Often when mapping polygonal features (e.g. property boundaries) you will find that the last bearing back to the starting point does not meet exactly. This is due to the cumulation of many small errors in measuring bearings and distance. There are many complicated formulas for correcting this, but if the error is not significant and the map’s purpose is not for exact navigation, it is easiest to “fudge” the last line and to join it to the starting point.

Next, lay a blank sheet of paper, velum or mylar over the rough map. With a pencil, mark the stations you require, such as parcel corner posts. When this is done, draw lines to connect these points. As Illus­tration 4 shows, you should end up with a clean, uncluttered base map. After copying the original, you will have a working base map upon which you can add other features you select.

Sources of Information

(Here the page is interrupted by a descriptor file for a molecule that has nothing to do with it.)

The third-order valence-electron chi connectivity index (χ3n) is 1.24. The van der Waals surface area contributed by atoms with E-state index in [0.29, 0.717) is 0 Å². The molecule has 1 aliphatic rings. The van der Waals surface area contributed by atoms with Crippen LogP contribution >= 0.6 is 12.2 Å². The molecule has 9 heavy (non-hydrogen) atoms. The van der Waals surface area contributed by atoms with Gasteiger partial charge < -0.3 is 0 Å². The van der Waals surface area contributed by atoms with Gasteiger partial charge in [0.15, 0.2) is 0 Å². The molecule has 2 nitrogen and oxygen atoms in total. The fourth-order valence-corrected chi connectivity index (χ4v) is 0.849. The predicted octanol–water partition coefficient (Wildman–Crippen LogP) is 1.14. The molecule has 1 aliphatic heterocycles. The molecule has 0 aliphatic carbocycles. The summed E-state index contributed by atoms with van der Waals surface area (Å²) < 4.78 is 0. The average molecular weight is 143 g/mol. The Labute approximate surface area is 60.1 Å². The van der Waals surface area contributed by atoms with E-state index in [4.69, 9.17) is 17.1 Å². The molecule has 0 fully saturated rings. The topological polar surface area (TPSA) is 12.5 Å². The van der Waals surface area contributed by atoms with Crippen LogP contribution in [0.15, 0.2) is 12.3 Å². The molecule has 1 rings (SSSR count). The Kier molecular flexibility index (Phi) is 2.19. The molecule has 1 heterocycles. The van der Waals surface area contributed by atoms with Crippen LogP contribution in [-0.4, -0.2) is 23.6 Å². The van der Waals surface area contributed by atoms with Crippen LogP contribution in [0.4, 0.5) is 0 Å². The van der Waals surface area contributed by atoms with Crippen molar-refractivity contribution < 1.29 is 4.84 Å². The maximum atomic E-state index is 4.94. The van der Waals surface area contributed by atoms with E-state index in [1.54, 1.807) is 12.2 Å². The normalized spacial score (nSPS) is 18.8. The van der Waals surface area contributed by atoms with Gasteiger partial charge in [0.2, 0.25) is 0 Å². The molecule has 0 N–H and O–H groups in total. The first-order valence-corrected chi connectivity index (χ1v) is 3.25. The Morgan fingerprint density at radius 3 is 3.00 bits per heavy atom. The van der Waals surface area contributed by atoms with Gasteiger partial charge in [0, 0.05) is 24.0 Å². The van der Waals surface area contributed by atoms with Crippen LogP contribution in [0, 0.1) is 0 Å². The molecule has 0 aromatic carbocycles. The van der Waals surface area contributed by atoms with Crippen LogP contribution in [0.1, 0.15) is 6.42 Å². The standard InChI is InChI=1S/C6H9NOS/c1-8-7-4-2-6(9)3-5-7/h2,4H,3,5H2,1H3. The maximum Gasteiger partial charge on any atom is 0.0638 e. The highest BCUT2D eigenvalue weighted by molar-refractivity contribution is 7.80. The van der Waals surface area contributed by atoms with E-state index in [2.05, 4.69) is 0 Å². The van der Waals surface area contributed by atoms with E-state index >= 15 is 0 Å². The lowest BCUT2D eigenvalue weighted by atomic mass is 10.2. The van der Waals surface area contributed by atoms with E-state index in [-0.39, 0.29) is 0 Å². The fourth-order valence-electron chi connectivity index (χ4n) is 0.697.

Once you have your base map, the next stage is to find and select information to add to it. Just about anything with a spatial element can be mapped: from the sites where your dog buries its bone, to where your various soil zones are located. For some people this is an exciting concept which causes them to overindulge in mapping features. This can be disastrous for a map as it will make it too busy for the viewer to absorb. (You can choose to layer information onto a series of maps thematically if there is a large variety of features you wish to include. See Chapter 6: Creating a Bioregional Map Atlas for details.) As long as you remember your map’s purpose, you will save time identifying what information you wish to find, ensuring that the map is meaningful to the viewer.

When researching information there are four general routes you can follow. They are:

1. Identification of Physical Features on Site (Field Survey/Inventory)